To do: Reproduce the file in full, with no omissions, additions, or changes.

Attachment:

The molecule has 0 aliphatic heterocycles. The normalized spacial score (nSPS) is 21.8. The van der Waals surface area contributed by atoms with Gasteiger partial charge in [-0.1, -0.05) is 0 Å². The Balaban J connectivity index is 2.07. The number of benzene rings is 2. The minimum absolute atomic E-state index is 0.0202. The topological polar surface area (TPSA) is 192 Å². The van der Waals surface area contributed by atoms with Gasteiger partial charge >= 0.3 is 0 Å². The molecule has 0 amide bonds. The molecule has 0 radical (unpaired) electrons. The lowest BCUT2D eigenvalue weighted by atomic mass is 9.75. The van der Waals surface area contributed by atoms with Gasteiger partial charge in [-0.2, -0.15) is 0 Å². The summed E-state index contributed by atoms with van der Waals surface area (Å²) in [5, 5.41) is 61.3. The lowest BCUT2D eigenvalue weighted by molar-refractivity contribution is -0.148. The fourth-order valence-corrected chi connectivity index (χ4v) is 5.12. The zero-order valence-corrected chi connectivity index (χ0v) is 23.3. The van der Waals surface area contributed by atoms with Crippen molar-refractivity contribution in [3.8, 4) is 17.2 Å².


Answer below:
The molecule has 0 aliphatic heterocycles. The normalized spacial score (nSPS) is 21.8. The van der Waals surface area contributed by atoms with Gasteiger partial charge in [-0.1, -0.05) is 0 Å². The Balaban J connectivity index is 2.07. The number of benzene rings is 2. The minimum absolute atomic E-state index is 0.0202. The topological polar surface area (TPSA) is 192 Å². The van der Waals surface area contributed by atoms with Gasteiger partial charge >= 0.3 is 0 Å². The molecule has 0 amide bonds. The molecule has 0 radical (unpaired) electrons. The lowest BCUT2D eigenvalue weighted by atomic mass is 9.75. The van der Waals surface area contributed by atoms with Gasteiger partial charge in [-0.2, -0.15) is 0 Å². The summed E-state index contributed by atoms with van der Waals surface area (Å²) in [5, 5.41) is 61.3. The lowest BCUT2D eigenvalue weighted by molar-refractivity contribution is -0.148. The fourth-order valence-corrected chi connectivity index (χ4v) is 5.12. The zero-order valence-corrected chi connectivity index (χ0v) is 23.3. The van der Waals surface area contributed by atoms with Crippen molar-refractivity contribution in [3.8, 4) is 17.2 Å².